The alkaline earth metals or alkaline earths are a set of six elements found in the second group (column) of the periodic table. Atoms of each of these elements have two electrons in the outer electron shell. Take a look at the elements in this group and their common properties:
List of the Alkaline Earth Metals
There are six alkaline earths. In order of increasing atomic number, they are:
- Beryllium (Be)
- Magnesium (Mg)
- Calcium (Ca)
- Strontium (Sr)
- Radium (Ra)
- Element 120 will be an alkaline earth when it is discovered.
Alkaline Earth Metal Properties
Because each atom has two valence electrons, elements of this group share several common characteristics:
- Atoms have a full outer s electron shell (2 electrons), which means these elements form cations with a 2+ charge and have a 2+ oxidation state.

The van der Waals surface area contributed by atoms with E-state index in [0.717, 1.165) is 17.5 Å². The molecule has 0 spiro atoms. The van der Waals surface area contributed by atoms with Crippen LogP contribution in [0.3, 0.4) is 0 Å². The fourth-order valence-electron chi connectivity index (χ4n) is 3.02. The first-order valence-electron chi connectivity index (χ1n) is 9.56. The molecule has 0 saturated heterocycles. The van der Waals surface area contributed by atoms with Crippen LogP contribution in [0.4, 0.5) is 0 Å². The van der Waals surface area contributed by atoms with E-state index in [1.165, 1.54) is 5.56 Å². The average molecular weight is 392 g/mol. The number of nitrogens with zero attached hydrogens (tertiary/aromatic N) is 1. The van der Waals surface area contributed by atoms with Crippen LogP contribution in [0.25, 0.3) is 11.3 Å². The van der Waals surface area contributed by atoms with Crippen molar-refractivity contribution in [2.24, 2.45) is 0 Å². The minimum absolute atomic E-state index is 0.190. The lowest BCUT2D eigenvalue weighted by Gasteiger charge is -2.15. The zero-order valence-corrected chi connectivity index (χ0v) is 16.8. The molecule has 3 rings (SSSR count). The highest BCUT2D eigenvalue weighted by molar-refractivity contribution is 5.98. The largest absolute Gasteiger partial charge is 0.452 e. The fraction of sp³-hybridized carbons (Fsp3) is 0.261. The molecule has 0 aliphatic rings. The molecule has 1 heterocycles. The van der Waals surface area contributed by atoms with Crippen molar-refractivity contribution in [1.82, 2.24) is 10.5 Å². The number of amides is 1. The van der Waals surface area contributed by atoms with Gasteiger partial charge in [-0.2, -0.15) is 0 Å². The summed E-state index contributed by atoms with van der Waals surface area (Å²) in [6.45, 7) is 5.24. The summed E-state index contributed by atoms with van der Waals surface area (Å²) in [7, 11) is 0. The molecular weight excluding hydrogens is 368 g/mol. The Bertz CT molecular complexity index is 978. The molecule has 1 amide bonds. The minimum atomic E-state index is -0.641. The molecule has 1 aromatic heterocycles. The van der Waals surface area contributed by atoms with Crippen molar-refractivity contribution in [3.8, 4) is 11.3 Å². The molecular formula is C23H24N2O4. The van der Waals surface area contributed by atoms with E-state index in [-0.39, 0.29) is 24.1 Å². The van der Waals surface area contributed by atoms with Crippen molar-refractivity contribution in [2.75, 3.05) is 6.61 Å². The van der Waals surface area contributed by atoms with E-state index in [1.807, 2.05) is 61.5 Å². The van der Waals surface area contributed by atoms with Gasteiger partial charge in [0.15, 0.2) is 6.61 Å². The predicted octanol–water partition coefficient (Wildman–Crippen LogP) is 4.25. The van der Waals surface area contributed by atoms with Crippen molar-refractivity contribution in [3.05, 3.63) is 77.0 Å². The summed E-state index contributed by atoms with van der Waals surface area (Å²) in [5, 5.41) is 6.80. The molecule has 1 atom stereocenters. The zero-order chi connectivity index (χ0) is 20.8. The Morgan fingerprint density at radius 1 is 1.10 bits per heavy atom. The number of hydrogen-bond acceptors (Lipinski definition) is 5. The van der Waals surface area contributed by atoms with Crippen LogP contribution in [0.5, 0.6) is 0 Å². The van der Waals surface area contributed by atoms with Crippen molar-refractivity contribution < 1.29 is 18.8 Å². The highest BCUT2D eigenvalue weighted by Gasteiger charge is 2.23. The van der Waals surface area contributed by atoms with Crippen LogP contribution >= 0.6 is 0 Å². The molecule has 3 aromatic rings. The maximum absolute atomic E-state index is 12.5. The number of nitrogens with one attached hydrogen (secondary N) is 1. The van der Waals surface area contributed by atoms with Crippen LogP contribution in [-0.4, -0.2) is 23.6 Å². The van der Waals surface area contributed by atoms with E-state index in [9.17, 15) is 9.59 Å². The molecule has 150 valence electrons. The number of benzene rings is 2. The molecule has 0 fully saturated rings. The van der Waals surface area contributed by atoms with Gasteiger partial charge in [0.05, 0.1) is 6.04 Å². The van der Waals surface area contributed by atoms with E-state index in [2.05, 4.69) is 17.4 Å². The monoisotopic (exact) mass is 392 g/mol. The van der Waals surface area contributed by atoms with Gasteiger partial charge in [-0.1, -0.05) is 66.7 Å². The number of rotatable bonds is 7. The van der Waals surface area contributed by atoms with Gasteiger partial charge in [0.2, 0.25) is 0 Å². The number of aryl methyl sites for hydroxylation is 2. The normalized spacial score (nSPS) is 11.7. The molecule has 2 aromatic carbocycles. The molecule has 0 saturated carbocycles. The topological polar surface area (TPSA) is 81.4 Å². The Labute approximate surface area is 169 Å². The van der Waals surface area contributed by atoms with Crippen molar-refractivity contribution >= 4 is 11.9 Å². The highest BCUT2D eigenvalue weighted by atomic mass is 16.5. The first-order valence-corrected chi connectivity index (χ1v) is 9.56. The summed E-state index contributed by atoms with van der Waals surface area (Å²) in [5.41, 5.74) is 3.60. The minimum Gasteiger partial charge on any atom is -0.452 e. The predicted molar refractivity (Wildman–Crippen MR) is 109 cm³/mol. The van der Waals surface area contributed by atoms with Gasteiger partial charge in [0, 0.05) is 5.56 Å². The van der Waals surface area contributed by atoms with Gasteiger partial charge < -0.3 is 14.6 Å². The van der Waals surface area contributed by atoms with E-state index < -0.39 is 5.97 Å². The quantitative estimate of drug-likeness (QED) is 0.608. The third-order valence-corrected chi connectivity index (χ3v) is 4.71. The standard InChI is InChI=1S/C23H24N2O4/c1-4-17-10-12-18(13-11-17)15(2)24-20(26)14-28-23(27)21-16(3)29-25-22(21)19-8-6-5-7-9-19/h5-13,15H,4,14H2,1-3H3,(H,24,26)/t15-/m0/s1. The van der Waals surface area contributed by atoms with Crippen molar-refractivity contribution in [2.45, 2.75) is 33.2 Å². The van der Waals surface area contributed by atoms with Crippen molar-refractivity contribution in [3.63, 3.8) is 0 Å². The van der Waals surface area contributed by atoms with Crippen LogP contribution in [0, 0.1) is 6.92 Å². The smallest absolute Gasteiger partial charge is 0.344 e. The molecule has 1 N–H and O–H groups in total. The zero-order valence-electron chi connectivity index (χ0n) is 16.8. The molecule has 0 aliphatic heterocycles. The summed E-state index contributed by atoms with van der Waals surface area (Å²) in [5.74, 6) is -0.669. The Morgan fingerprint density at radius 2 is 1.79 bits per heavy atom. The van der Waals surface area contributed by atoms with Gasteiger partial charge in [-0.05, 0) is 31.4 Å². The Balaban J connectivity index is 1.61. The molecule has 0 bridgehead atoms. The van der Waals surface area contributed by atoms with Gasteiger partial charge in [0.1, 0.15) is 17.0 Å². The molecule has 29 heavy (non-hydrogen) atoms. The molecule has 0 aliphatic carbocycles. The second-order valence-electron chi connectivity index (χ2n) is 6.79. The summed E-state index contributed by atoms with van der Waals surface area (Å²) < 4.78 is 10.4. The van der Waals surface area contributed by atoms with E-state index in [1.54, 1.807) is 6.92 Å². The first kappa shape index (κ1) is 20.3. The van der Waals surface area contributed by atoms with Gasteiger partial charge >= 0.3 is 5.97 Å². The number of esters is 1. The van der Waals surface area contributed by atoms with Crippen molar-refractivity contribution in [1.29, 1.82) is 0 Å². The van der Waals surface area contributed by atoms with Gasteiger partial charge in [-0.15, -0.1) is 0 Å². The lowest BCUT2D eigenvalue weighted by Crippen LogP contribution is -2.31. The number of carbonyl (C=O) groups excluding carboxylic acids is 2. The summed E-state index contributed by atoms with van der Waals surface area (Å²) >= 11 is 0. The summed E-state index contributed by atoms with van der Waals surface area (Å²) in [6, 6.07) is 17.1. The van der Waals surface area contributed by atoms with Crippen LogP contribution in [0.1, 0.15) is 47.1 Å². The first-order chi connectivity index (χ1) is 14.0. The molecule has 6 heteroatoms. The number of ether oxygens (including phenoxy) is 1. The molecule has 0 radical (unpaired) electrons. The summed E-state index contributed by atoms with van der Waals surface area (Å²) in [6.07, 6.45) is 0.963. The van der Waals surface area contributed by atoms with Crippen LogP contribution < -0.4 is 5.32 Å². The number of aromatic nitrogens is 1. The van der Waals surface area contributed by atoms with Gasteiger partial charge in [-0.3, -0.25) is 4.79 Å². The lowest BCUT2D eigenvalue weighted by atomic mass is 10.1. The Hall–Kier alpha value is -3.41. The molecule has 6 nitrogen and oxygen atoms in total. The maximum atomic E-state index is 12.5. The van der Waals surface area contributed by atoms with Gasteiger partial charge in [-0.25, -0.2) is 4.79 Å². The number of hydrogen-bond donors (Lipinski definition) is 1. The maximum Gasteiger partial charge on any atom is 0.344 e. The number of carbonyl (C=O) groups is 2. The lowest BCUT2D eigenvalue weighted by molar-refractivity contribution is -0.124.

- Atoms have a low electron affinity and low electronegativity.
- All of the alkaline earths are shiny, silver-colored metals at ordinary temperatures and pressure.
- These metals are malleable and ductile.
- The alkaline earth metals tend to be soft, with relatively low densities, melting points, and boiling points for metals. The melting points and boiling points are still much higher than for nonmetals. While soft, these elements are harder than those of the alkali metal group.
- Elements of this group are moderately reactive, with reactivity increasing as you move down the periodic table (i.e., strontium is more reactive than calcium).
- The alkaline earth metals are found in compounds, not free in nature.
- The alkaline earths readily react with halogens (Cl, Br, etc.) to form halides. They also react with oxygen to form oxides.
- While not a property per se, it’s worth noting all of the alkaline earth elements are named for their oxides (the alkaline earths), which had the names beryllia, magnesia, lime, strontia, and baryta.